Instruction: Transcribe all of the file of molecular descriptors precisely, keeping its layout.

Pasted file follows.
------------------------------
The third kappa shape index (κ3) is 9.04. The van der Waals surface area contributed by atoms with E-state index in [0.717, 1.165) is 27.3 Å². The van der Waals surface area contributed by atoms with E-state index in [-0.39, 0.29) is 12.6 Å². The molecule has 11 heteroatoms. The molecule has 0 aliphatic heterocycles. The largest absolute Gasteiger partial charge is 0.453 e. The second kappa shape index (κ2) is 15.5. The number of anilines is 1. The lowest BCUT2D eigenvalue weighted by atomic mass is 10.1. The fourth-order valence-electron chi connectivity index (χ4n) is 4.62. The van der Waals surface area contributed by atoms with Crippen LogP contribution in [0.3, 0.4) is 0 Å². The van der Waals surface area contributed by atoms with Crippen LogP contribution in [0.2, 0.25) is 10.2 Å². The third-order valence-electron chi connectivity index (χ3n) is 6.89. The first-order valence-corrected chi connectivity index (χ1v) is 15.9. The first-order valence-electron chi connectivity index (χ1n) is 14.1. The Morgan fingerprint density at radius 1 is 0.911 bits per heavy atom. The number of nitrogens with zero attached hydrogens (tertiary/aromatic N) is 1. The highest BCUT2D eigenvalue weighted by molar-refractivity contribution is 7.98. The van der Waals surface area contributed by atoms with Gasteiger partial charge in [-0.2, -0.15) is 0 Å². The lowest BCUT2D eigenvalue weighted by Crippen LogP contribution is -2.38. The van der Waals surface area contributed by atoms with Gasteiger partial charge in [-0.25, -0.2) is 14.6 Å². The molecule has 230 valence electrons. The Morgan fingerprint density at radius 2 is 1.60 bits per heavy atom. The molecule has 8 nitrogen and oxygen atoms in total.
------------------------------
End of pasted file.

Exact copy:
The third kappa shape index (κ3) is 9.04. The van der Waals surface area contributed by atoms with E-state index in [0.717, 1.165) is 27.3 Å². The van der Waals surface area contributed by atoms with E-state index in [-0.39, 0.29) is 12.6 Å². The molecule has 11 heteroatoms. The molecule has 0 aliphatic heterocycles. The largest absolute Gasteiger partial charge is 0.453 e. The second kappa shape index (κ2) is 15.5. The number of anilines is 1. The lowest BCUT2D eigenvalue weighted by atomic mass is 10.1. The fourth-order valence-electron chi connectivity index (χ4n) is 4.62. The van der Waals surface area contributed by atoms with Crippen LogP contribution in [0.3, 0.4) is 0 Å². The van der Waals surface area contributed by atoms with Crippen LogP contribution in [0.2, 0.25) is 10.2 Å². The third-order valence-electron chi connectivity index (χ3n) is 6.89. The first-order valence-corrected chi connectivity index (χ1v) is 15.9. The first-order valence-electron chi connectivity index (χ1n) is 14.1. The Morgan fingerprint density at radius 1 is 0.911 bits per heavy atom. The number of nitrogens with zero attached hydrogens (tertiary/aromatic N) is 1. The highest BCUT2D eigenvalue weighted by molar-refractivity contribution is 7.98. The van der Waals surface area contributed by atoms with Gasteiger partial charge in [-0.2, -0.15) is 0 Å². The lowest BCUT2D eigenvalue weighted by Crippen LogP contribution is -2.38. The van der Waals surface area contributed by atoms with Gasteiger partial charge in [-0.25, -0.2) is 14.6 Å². The molecule has 230 valence electrons. The Morgan fingerprint density at radius 2 is 1.60 bits per heavy atom. The molecule has 8 nitrogen and oxygen atoms in total.